Using objects, places or people that you like should also help to create a memorable narrative. For instance, I like Elon Musk so I imagined the number 9 and 265 tattooed on him. Furthermore, I am fascinated with outer space and therefore used this location as one of my memory palaces. I found that the numbers in this memory palace were particularly memorable compared to my other memory palaces.
Using the same digits and representations
This can help to speed up recall. For instance, the number “82” is always represented as a door in my narrative; a door that opens up into a new world each time. At first, I found this problematic. The number 82 occurred several times in the first 200 digits and I initially had difficulty remembering which world I was stepping into. However, recurrent practice resolved this issue and it actually helped to speed up my recall. Although, I would suggest not using the same representations and numbers too often. Personally, I found that using them once or twice per 100 digits was effective.
Now, some of you are probably thinking, WHY? Why on earth would someone spend time trying to remember the digits of pi? What is the point? Without trying to sound offensive, I find this to be an incredibly stupid question. Mastering the method of loci could completely transform the way that I learn and perceive the world. If I can apply this technique to a real-life context, like my University studies, this could help tremendously with my exams and recall ability. I believe this is actually a major problem with the education system today. School and University students are overloaded with content and information, yet aren’t taught the effective techniques to retain and recall this information. People spend hours upon hours re-writing content to try and get it to stick in their mind, yet don’t realise there are techniques out there that could significantly speed up the learning process. Overall, this method has made me realise that there must be so many other mind techniques out there that I am completely unaware of. Simply taking the time to actively learn these techniques could completely change the way we think and learn.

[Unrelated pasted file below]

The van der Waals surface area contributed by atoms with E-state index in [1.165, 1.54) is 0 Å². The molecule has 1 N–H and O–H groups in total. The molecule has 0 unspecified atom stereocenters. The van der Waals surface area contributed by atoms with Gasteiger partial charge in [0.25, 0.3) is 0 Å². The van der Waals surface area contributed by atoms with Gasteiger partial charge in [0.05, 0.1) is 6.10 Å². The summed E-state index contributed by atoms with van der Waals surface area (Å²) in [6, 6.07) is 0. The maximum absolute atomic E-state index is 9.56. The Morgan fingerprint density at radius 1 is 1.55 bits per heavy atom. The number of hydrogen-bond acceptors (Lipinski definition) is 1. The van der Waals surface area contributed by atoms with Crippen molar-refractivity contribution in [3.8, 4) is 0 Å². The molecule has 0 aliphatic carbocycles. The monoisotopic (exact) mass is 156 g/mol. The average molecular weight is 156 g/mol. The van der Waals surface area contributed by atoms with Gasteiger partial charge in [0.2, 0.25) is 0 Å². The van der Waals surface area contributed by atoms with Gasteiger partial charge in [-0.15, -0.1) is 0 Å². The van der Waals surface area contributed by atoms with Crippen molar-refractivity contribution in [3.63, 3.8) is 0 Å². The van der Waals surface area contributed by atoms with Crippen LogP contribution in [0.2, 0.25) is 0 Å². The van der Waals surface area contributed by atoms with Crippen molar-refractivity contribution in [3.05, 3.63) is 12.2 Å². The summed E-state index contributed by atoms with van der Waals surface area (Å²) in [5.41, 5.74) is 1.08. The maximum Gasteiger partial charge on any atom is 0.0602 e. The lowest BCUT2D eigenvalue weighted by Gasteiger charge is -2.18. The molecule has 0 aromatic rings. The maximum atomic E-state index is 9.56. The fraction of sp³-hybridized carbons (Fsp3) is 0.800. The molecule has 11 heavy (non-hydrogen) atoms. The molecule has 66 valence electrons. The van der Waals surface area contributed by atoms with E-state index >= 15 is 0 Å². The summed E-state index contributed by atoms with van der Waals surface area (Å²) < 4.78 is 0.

If you think 340 digits is impressive. It’s really not, Lu Chao from China currently holds first place and can recite 67,890 digits! I find it incredible just how much storage our minds can hold. If you have found this interesting and want to give it a go yourself, I challenge you to remember the first 10 digits of pi in five minutes. First break it up into chunks, i.e. “14, 15, 92, 65, 35”. Attach these number to a narrative and try to memorise it in under five minutes. If you manage to do this, that’s a great start! And with practice, this process will become faster and faster.